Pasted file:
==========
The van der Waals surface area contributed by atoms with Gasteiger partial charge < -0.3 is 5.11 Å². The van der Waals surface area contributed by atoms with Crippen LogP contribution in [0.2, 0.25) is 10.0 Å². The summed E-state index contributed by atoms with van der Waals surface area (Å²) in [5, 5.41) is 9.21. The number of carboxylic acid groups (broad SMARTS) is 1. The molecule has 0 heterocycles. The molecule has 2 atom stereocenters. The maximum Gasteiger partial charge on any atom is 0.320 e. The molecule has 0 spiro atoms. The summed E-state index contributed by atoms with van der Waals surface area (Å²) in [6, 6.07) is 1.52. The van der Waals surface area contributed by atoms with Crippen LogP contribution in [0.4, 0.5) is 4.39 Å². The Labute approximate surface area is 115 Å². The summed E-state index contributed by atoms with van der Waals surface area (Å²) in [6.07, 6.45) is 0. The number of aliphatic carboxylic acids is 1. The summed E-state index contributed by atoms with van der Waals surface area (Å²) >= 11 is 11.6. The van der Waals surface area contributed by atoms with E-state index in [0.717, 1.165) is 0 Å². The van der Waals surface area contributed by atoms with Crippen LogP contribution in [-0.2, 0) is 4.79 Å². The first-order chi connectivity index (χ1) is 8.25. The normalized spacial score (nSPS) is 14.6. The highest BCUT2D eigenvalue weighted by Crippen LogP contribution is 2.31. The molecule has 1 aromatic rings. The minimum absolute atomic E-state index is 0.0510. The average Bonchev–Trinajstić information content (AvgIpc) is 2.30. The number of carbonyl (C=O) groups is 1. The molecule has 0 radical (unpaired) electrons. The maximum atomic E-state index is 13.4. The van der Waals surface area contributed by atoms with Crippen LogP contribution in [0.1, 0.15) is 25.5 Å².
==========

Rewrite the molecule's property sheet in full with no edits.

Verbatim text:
The van der Waals surface area contributed by atoms with Gasteiger partial charge < -0.3 is 5.11 Å². The van der Waals surface area contributed by atoms with Crippen LogP contribution in [0.2, 0.25) is 10.0 Å². The summed E-state index contributed by atoms with van der Waals surface area (Å²) in [5, 5.41) is 9.21. The number of carboxylic acid groups (broad SMARTS) is 1. The molecule has 0 heterocycles. The molecule has 2 atom stereocenters. The maximum Gasteiger partial charge on any atom is 0.320 e. The molecule has 0 spiro atoms. The summed E-state index contributed by atoms with van der Waals surface area (Å²) in [6, 6.07) is 1.52. The van der Waals surface area contributed by atoms with Crippen LogP contribution in [0.4, 0.5) is 4.39 Å². The Labute approximate surface area is 115 Å². The summed E-state index contributed by atoms with van der Waals surface area (Å²) in [6.07, 6.45) is 0. The number of aliphatic carboxylic acids is 1. The summed E-state index contributed by atoms with van der Waals surface area (Å²) >= 11 is 11.6. The van der Waals surface area contributed by atoms with E-state index in [0.717, 1.165) is 0 Å². The van der Waals surface area contributed by atoms with Crippen LogP contribution in [-0.2, 0) is 4.79 Å². The first-order chi connectivity index (χ1) is 8.25. The normalized spacial score (nSPS) is 14.6. The highest BCUT2D eigenvalue weighted by Crippen LogP contribution is 2.31. The molecule has 1 aromatic rings. The minimum absolute atomic E-state index is 0.0510. The average Bonchev–Trinajstić information content (AvgIpc) is 2.30. The number of carbonyl (C=O) groups is 1. The molecule has 0 radical (unpaired) electrons. The maximum atomic E-state index is 13.4. The van der Waals surface area contributed by atoms with Crippen LogP contribution in [0.1, 0.15) is 25.5 Å².